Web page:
WASHINGTON — A group of House and Senate Democrats on Thursday introduced legislation to expand the Supreme Court to 13 members from nine, working to build momentum for rebalancing the court after an aggressive Republican drive to move it to the right.
The bill, which would change the makeup of the court for the first time in 150 years, is unlikely to move forward even with Democrats in control of Congress — at least not before a new commission named last week by President Biden completes a study exploring the subject. But its introduction opened a new front in the escalating partisan war over the judiciary, drawing outrage from Republicans, who called it a power grab.
Democrats, who announced their plan on the steps of the Supreme Court, said the change was necessary to restore equilibrium on its bench after Senate Republicans blocked President Barack Obama’s nominee in 2016 and pushed through three of President Donald J. Trump’s conservative appointees, including one — Justice Amy Coney Barrett — just days before the election last year.
“Republicans stole the court’s majority, with Justice Amy Coney Barrett’s confirmation completing their crime spree,” Senator Edward J. Markey, Democrat of Massachusetts and a sponsor of the legislation, said in a statement announcing it. “Senate Republicans have politicized the Supreme Court, undermined its legitimacy and threatened the rights of millions of Americans, especially people of color, women and our immigrant communities.”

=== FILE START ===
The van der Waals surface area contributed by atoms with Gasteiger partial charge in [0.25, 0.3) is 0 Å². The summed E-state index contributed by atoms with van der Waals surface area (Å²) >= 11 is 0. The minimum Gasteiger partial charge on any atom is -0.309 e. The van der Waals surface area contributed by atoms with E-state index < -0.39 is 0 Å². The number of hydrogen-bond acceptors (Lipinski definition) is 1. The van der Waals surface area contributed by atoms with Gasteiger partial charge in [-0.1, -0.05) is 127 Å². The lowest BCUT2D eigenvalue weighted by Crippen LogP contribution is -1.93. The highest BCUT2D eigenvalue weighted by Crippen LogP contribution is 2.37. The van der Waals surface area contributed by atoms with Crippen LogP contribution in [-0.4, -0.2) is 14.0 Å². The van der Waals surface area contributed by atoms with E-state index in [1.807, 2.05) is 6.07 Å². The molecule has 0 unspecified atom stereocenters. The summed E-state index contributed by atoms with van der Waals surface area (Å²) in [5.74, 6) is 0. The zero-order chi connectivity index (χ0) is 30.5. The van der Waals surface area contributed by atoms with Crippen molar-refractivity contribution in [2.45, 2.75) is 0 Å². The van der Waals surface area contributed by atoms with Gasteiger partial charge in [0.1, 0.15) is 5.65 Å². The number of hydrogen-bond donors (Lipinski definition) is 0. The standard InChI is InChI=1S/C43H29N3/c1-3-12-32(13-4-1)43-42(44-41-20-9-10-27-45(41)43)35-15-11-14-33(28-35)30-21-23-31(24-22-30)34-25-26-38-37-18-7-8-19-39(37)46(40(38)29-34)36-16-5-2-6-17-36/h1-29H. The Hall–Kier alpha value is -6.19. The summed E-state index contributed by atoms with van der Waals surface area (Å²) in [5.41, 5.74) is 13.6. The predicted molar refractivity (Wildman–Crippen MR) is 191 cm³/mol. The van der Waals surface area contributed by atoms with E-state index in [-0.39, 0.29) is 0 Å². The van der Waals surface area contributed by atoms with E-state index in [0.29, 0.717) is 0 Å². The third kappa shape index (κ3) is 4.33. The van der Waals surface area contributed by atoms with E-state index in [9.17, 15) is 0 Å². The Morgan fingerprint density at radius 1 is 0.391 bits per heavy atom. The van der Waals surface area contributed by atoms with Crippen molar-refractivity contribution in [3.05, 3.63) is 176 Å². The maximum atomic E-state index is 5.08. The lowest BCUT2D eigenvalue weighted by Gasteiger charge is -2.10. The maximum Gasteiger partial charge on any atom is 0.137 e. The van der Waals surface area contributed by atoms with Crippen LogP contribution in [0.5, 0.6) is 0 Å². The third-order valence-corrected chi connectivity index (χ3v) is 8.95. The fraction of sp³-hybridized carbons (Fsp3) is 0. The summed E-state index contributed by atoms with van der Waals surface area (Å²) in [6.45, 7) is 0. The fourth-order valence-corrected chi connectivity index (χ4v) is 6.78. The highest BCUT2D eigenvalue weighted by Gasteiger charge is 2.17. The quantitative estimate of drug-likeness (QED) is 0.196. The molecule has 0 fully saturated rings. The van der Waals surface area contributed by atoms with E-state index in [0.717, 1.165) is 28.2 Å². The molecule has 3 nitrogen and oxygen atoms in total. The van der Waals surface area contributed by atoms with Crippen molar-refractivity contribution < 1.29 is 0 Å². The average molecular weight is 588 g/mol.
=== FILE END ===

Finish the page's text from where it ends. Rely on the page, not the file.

The legislation has dim prospects in Congress, at least in the short term. With the filibuster in place, it stands no chance in the Senate, where it is hotly opposed by Republicans who say that Democrats are trying to “pack” the court to gain partisan advantage. Speaker Nancy Pelosi said she had “no plans to bring it to the floor,” though she did not dismiss the possibility of expanding the court at some point.
Ms. Pelosi said she preferred the approach taken by Mr. Biden, who ordered the new commission to study the issue and report within six months on potential changes to the court.
“The president’s taking the right approach to have a commission to study such a thing,” Ms. Pelosi told reporters. “It’s a big step. It’s not out of the question. It has been done before.”
Jobless claims fell last week to their lowest level of the pandemic and the latest data on retail sales blew past expectations, renewing confidence in a dynamic economic revival.
About 613,000 people filed first-time claims for state unemployment benefits last week, the Labor Department said Thursday, a decrease of 153,000 from the previous week.
In addition, 132,000 filed for Pandemic Unemployment Assistance, a federal program that covers freelancers, part-timers and others who do not routinely qualify for state benefits. That was a decline of 20,000 from the previous week.
Neither figure is seasonally adjusted. On a seasonally adjusted basis, new state claims totaled 576,000.
“We’re gaining momentum here, which is just unquestionable,” said Diane Swonk, chief economist at the accounting firm Grant Thornton. But she cautioned that the jobless claims levels, while good news, were still extraordinarily high compared to what they were before the pandemic.
“You’re still not popping champagne corks,” she said. “I will breathe again — and breathe easy again — once we get these number back down in the 200,000 range.”
In another sign of the recovery underway, retail sales surged in March, the Commerce Department said Thursday, as Americans spent their latest round of government stimulus checks and the continued roll out of coronavirus vaccines lured more people back into stores.
The 9.8 percent increase last month was a strong comeback from the nearly 3 percent drop in February.
With the pandemic’s end seemingly in sight, the economy is poised for a robust comeback. But weekly applications for unemployment claims have remained stubbornly high for months, frustrating the recovery even as businesses reopen and vaccination rates increase. They have also been a volatile economic indicator, temporarily dipping to their lowest level of the pandemic in mid-March before rising again in recent weeks.